There is much to be learned about how marijuana affects the brain specifically. Its action is multifaceted and widespread. Most people have heard about the associated euphoria and feelings of relaxation. However, we also know that in individuals with pre-existing mental conditions (such as bipolar disorder), marijuana could, for example, trigger a psychotic episode. In popular media, marijuana bears the idiosyncrasy of causing people to become paranoid or think they're going to die. It may sound funny, but very potent marijuana especially has been known to trigger panic attacks and anxiety. However, this usually only occurs in people predisposed to such conditions.

To put it shortly, the mind-altering effects of cannabis can pose a risk to the mentally unstable.

Probably best not to drive the rainbow car to the moon.
Probably best not to drive the rainbow car to the moon.

3. Impairment

The intoxicating effects of marijuana should not be overlooked. Both naive and experienced users should be aware of risks associated with using it when it comes to impairment. Though small doses leave the user largely coherent, a large dose of marijuana (which is very dependent on the individual's tolerance) can spell disaster when operating machinery or a motor vehicle.

Marijuana is unique because it can intoxicate users but leave their locus of control largely intact—especially experienced users with a high tolerance. Because of this, some users dismiss the notion of danger when it comes to impairment. However, the possibility of an accident occurring when using marijuana should not be overlooked.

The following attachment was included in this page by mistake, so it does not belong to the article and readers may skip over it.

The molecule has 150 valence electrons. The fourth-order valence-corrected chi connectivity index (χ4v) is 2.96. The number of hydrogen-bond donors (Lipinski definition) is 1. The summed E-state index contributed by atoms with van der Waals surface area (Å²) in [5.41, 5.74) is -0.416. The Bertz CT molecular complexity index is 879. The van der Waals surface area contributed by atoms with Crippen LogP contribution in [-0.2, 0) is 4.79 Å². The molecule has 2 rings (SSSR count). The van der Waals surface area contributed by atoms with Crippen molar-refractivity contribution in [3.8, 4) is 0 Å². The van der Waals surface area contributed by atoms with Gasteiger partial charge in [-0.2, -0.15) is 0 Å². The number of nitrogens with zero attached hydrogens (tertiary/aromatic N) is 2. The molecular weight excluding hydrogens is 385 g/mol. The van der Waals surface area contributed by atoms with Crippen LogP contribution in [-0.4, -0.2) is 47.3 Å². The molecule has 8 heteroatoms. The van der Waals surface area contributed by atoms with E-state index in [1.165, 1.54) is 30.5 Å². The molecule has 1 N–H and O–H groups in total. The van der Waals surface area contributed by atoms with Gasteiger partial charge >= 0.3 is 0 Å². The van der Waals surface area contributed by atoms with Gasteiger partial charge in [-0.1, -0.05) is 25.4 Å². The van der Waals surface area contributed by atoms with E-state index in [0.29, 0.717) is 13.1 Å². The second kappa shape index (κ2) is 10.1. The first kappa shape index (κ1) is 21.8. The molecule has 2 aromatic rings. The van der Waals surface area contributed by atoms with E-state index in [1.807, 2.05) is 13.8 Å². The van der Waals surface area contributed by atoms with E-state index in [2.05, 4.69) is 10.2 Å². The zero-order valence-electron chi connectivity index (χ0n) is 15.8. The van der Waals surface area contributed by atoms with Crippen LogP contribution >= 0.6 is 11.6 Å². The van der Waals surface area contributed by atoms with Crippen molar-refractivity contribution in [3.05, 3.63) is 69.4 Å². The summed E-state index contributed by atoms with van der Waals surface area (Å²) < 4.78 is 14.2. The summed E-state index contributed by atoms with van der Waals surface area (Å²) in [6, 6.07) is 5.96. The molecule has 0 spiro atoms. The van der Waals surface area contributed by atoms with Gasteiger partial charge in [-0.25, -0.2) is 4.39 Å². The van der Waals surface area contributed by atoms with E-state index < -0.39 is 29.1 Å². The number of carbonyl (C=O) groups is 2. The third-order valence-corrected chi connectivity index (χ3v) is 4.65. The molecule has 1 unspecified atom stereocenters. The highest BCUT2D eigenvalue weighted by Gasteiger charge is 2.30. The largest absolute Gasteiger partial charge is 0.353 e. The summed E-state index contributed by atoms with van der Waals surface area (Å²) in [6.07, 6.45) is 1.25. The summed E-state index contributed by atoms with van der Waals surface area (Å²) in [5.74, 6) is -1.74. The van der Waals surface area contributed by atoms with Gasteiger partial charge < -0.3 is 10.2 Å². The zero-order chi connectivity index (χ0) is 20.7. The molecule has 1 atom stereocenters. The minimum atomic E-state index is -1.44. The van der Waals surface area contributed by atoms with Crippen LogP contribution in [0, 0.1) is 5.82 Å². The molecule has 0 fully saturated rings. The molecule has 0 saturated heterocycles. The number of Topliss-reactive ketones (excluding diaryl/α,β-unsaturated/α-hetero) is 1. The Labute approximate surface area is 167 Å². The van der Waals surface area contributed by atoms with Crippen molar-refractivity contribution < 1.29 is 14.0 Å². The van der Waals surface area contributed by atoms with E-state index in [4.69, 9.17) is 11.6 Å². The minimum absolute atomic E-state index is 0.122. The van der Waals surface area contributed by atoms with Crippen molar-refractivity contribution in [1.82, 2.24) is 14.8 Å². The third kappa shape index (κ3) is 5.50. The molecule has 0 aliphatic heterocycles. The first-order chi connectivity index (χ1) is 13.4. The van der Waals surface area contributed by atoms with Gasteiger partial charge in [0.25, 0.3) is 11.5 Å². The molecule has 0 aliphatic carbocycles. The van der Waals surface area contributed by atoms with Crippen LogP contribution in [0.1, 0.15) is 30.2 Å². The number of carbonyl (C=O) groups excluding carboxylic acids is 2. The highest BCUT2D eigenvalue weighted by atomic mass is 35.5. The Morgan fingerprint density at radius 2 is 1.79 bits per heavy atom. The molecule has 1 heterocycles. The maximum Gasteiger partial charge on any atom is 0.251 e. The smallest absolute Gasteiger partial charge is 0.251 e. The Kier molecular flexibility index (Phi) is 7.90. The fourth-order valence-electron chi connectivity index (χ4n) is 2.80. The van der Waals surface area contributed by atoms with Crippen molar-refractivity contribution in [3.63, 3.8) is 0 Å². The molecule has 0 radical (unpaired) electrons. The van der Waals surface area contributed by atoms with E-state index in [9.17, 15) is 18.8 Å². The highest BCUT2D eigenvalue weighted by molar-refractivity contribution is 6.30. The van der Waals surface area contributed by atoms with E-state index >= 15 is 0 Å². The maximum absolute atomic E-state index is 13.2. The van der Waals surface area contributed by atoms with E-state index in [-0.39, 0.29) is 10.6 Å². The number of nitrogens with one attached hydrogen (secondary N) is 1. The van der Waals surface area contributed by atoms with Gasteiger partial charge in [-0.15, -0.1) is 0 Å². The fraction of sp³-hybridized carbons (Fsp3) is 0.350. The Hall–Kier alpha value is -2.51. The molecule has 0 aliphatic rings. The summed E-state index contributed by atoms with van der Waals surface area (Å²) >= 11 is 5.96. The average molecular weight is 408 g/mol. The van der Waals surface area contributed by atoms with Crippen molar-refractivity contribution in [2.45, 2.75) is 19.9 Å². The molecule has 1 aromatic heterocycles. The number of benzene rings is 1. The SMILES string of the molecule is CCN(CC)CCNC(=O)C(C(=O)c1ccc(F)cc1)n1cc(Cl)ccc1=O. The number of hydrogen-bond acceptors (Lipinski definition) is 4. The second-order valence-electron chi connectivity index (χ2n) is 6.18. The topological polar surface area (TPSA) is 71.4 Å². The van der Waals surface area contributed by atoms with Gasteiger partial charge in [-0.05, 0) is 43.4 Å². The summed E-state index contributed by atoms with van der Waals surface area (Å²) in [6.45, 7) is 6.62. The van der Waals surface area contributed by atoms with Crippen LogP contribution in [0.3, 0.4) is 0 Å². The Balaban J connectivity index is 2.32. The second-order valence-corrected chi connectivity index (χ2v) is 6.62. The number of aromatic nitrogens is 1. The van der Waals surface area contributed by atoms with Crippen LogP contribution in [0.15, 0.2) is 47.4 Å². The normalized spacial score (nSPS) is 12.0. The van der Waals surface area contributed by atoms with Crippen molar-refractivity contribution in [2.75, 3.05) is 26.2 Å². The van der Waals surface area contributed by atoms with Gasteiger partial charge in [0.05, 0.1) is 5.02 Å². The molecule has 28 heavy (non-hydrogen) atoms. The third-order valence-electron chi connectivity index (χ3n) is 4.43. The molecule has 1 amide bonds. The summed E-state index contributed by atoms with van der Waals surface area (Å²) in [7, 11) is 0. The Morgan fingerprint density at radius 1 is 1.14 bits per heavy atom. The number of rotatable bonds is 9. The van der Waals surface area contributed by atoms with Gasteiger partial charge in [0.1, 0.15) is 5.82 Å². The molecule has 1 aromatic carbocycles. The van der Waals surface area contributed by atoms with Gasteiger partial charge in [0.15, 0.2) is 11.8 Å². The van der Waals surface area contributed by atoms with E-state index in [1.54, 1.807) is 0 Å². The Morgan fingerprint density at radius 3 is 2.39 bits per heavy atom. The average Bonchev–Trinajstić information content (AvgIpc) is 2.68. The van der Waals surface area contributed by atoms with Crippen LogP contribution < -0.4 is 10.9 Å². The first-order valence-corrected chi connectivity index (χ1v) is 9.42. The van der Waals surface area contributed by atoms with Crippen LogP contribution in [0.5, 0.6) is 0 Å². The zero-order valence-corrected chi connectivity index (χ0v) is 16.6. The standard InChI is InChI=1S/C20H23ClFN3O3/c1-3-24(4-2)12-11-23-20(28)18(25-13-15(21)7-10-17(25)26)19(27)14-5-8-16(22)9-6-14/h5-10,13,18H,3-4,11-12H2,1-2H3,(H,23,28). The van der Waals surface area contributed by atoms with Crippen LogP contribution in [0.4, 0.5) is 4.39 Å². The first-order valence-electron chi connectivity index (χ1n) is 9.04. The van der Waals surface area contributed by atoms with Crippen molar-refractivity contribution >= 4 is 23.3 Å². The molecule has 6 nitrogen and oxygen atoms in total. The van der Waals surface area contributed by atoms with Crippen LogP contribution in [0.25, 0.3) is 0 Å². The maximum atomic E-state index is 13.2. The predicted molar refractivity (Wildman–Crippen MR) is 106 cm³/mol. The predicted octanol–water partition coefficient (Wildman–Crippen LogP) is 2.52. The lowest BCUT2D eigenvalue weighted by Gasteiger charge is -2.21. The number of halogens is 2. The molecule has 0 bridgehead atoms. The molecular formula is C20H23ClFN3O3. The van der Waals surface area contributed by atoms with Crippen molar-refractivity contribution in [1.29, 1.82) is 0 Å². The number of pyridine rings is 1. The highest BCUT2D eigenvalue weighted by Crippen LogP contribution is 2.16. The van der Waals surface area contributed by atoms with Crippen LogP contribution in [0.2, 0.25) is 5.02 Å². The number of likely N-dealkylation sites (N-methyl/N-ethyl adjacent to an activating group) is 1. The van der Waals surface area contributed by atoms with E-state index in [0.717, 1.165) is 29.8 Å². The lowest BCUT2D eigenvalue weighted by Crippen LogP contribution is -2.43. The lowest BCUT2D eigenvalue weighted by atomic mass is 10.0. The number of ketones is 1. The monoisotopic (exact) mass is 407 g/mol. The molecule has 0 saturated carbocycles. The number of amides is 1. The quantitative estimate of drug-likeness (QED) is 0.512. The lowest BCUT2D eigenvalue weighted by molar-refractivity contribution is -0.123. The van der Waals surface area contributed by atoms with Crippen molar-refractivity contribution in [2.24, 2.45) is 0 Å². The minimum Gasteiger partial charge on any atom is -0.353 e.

Still, did you know much existing legislation is not in line with this principle? Because marijuana and its metabolites are fat-soluble, it sticks around in your bloodstream for a long time after you use it. This means that even if someone is not impaired by the drug at the time of some sort of accident, they may be charged with a DUI in some states. There are different levels of metabolite, and the laws vary from state to state in the U.S. Click here to check out your state's DUI laws for marijuana.

4. Deeper Sleep?

Many users report sleeping more soundly after appreciating a potent indica strain. However, did you know marijuana may interfere with REM (rapid eye-movement) sleep?

It might seem counter-intuitive—you'd think something so famed as a catalyst for the imagination would produce vivid dreams of a psychedelic nature. But there is a general consensus among doctors that marijuana intoxication results in less time spent during this sleep stage after our head hits the pillow. It is also reported that it may lengthen Stage 4 sleep, or "deep sleep," the slightly mysterious sleep stage in which the body restores itself.

It isn't yet understood why we dream exactly, but you can kind of feel out the jist of it. We are parsing through and processing memories and emotions. I should stop here though, because this is a contentious topic among people much more educated on the matter than I am. Anyway, this malformed sleep cycle could have negative consequences for the user, including difficulty forming memories. The lengthening of sleep stage 4 could also be the cause of the morning fog some pot smokers experience.

Very little is known about just how marijuana affects sleep. Just another reason the government should remove it from the list of Schedule I drugs and facilitate the research!

5. Pregnancy

The effects of marijuana on a fetus during pregnancy are currently unknown, with possible effects on brain development. But I wouldn't test those waters... er, amniotic fluids... if I were you!

Probably a let less comfortable than depicted here.
Probably a let less comfortable than depicted here.

6. Possible Link to Testicular Cancer

Men who smoke marijuana regularly are possibly at a higher risk of developing testicular cancer. This is perhaps one of the more alarming possible outcomes of smoking marijuana. Though testicular cancer is pretty rare, I wouldn't like to increase my chances of developing it. It's probably not as fun as they made it look on South Park.